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$3 million Fortnite winner—and his parents—become latest swatting targets

Heavily armed men in body armor stand ready behind a van.
Enlarge / Police SWAT Team at work.

Yet another armed police force has been called in on yet another unsuspecting victim, as the recently crowned Fortnite world champion took a break from a livestream to deal with a swatting incident at his own front door.

Kotaku reports that Kyle “Bugha” Giersdorf was streaming a Fortnite game late Sunday when he abruptly left his desk and abandoned the game with the livestream still running. The cause? His father coming to tell him that armed police were at the front door.

Fortunately, Bugha returned unharmed to the stream several minutes later. “That was definitely a new one,” he can be heard saying on a recording of the stream. “I got swatted.”

The comparatively quick and peaceful resolution of the issue was in part due to sheer good luck. “I was lucky because the one officer, yeah, he lives in our neighborhood,” Bugha explained on the stream.

Bugha won $3 million for his first-place finish in the first-ever Fortnite World Cup in July and even appeared on The Tonight Show to talk about his win with host Jimmy Fallon. He is also all of 16 years old, and so a threat against him also involved his parents, whose personal information may have been easy to find.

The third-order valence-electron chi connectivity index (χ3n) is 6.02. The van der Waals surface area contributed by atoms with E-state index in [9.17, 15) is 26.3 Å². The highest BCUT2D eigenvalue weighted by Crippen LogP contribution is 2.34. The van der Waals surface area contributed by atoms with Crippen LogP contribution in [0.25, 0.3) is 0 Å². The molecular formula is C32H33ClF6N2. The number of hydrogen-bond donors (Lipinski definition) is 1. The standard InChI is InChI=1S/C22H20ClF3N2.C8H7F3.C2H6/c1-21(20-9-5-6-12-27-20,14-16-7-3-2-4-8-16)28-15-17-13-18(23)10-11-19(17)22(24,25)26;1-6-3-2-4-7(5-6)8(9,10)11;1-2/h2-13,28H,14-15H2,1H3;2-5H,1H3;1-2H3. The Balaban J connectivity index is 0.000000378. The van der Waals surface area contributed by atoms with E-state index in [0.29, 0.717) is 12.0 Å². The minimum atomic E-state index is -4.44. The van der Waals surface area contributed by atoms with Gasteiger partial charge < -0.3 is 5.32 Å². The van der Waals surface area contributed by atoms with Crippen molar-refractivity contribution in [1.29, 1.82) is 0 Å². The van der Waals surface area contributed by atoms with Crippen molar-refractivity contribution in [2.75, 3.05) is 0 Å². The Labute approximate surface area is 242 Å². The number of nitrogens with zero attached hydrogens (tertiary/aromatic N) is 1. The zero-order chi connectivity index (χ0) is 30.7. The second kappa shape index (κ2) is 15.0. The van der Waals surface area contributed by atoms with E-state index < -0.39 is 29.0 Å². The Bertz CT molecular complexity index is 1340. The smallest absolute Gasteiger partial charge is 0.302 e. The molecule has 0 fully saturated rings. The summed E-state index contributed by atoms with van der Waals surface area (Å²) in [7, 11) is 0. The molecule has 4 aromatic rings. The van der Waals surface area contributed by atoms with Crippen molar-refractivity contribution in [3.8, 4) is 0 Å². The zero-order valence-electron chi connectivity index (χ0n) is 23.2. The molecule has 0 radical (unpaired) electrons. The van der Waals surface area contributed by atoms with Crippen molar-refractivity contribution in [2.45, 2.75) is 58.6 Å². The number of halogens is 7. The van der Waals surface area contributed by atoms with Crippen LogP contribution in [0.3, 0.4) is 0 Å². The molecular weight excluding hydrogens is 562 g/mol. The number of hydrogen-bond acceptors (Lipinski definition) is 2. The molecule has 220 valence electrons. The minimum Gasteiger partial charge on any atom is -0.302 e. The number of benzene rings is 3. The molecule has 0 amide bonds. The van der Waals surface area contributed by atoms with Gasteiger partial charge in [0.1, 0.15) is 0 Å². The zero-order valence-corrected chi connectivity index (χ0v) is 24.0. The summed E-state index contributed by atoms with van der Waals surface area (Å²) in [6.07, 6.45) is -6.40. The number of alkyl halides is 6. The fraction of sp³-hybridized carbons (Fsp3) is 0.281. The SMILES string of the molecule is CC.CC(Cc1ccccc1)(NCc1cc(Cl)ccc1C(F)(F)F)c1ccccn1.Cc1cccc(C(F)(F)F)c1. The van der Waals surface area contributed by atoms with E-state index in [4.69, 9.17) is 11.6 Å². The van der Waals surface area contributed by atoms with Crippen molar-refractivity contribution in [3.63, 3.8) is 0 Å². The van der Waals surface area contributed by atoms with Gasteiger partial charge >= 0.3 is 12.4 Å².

“Swatting” occurs when someone places a hoax emergency call to a police department, hoping to mobilize an emergency response (i.e., a SWAT team) to the victim’s home. Bugha was lucky in that the officers who responded to his address were of a mood to ask questions first.

Not so lucky

Not all swatting victims are so fortunate, as US police are heavily armed, increasingly all-out militarized, and often all too willing to fire. According to a Washington Post database, at least 544 people nationwide have been shot and killed by police in 2019 to date.

Bugha is far from the first player to be targeted, especially when livestreaming for everyone to see. A Kansas man named Andrew Finch was killed during a 2017 swatting event even though he was not the intended target. Police turned up at his home investigating false reports of a hostage situation. The man behind the hoax call was sentenced to 20 years in prison earlier this year for his role in Finch’s death.

Also earlier this year, a 17-year-old in Ohio was charged with 73 counts relating to his placement of dozens of hoax swatting calls to police nationwide.

The unfortunate trend is on an upswing. Seattle police launched an anti-swatting initiative in 2018, with an accompanying public service announcement asking livestreamers and other heavy tech users who might be targeted to sign up proactively so 911 operators can compare their name against a known list.

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